on what your costs of living were in 2008 compared to 2012. Nearly everything
you and your family need to survive, from food to shelter to other expenses
to insurance is seeing annual price
increases much closer to 8% than 2%. Our cost of living is rising
isn’t reflected in the CPI for political reasons. The politicians in
Washington employ the statisticians who compute the CPI, and they don’t
want to see higher reported inflation. Higher inflation scares Americans, who
get anxious and complain and vote out incumbents. It also hurts the financial
markets, leading to the same political outcome. Most importantly it limits
Washington’s crazy overspending.
reported inflation would lead to higher interest rates, dramatically forcing
up the ultra-low Treasury yields and hence multiplying Washington’s
gigantic interest expense. Higher inflation rates also drive up
cost-of-living adjustments on welfare programs, which further cut into the
discretionary spending available for politicians’ pet projects. Thus no
one wants to see reported CPI inflation rise significantly.
But this is a delicate balancing act. If the CPI is too drastically
underreported compared to what traders and their families are actually
experiencing, they will start to lose faith in this inflation benchmark. And
at that point, inflation expectations
will soar. The Fed fears nothing more, as Bernanke often states in his
speeches. So in order to remain credible, the CPI has to continue rising on
balance in the coming years.
inflation coupled with flat bond yields near zero means real rates are going
to continue trending deeper into negative territory. And that is fantastic
news for gold. Every additional basis point real interest rates are driven
below zero intensifies the pain for bond investors. So more and more
prudently exit the poverty machine of bonds and park some capital in gold,
which will easily outpace inflation.
always been the case, as the last major episode of negative real rates
abundantly proved. Way back in May 2001 as real rates threatened to go
negative again for the first time in
decades, I formally recommended our subscribers buy physical gold coins
when gold was near $264. I’ve recommended gold continuously ever since.
And a key part of the initial reason, a huge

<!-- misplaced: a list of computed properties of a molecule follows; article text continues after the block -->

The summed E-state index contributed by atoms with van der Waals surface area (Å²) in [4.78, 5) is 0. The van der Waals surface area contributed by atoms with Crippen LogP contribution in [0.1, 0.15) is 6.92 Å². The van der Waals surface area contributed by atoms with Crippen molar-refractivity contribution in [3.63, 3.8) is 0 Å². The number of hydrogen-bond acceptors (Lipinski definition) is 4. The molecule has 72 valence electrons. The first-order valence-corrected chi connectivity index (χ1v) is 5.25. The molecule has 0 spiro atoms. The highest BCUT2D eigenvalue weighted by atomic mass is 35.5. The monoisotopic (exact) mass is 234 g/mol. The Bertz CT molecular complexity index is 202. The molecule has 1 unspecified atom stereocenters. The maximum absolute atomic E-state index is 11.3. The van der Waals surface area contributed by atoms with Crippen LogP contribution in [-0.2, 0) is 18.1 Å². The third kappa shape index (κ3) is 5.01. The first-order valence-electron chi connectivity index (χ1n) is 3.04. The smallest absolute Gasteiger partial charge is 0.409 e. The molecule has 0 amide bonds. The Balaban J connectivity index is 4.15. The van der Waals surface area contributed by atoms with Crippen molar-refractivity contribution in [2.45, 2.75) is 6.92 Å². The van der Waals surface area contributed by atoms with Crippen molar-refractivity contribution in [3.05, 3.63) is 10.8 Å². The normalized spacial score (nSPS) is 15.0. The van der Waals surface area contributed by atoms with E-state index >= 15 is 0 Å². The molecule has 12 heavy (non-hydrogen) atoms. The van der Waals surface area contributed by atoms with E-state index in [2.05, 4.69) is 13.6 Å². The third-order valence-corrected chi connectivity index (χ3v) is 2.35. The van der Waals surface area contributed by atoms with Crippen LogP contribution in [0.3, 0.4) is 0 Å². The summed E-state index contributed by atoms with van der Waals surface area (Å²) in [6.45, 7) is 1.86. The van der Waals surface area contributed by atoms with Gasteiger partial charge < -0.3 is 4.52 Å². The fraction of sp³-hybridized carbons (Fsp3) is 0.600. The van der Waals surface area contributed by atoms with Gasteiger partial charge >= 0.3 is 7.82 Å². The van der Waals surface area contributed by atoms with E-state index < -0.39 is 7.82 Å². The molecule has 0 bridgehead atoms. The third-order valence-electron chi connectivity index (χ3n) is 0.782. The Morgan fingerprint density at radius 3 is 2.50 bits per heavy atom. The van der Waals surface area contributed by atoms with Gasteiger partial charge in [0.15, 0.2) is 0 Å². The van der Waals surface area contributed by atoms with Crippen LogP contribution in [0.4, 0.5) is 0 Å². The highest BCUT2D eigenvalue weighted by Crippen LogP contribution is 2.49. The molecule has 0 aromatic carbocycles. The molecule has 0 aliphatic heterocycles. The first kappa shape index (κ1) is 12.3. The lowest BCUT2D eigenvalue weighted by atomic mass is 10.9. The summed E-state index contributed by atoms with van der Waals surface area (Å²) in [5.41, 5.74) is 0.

contrarian call, was the looming negative real rates.
chart expands the time frame all the way back to 1970. In addition, the real gold price is shown
as inflated by the CPI. Before the Fed spent the 2000s mostly panicking, we
hadn’t seen an episode of continuous negative real rates since the 1970s. And gold’s
mind-boggling bull market experienced back then is rightly the stuff of
legends. Negative real rates drive gold investment demand like nothing else.
While gold is
approaching similar real levels to what it saw in the late 1970s, the
character of its advance this time around is radically milder. In its famous
parabolic blowoff between November 1979 and January 1980, gold skyrocketed
128% higher in less than 11 weeks!
It more than doubled in a matter of months as a popular speculative mania set
in and mainstream investors rushed in droves to buy into that superspike.
The latest interim high in
gold’s secular bull happened in August 2011, during the last
Congressional debt-ceiling debate that led to the current fiscal-cliff
threat. But instead of taking less than 3 months for its final 125% gain,
that run took 31 months this time
around. So despite gold’s real heights, so far it has advanced vastly
slower than it did in the terminal days of its last secular bull several
gold’s ultimate peak in this secular bull once mainstream investors
finally fall in love with this metal en masse ought to be far higher than the
last one anyway. Why? The money supply has grown far faster than the global
gold supply over the decades since. On average over the long term, mining
adds only around 1% to the global gold supply annually. This
naturally-constrained slow supply growth is why gold is history’s
ultimate form of money.
In the 32
years since gold’s last secular bull peaked, 1% growth compounded
annually yields a global gold supply just 37% larger than what was available
for purchase back then. An aggressive 2% leads to 88% growth. But meanwhile
the broad US money supply, MZM today, has ballooned from just $853b in
January 1980 to $11,270b today! This is staggering 1222% monetary growth,
which equates to a compound annual growth rate near
So while the
world’s above-ground gold supply spent three decades growing on the order
of 37% to 88% thanks to mining, the Fed has inflated the US dollar supply by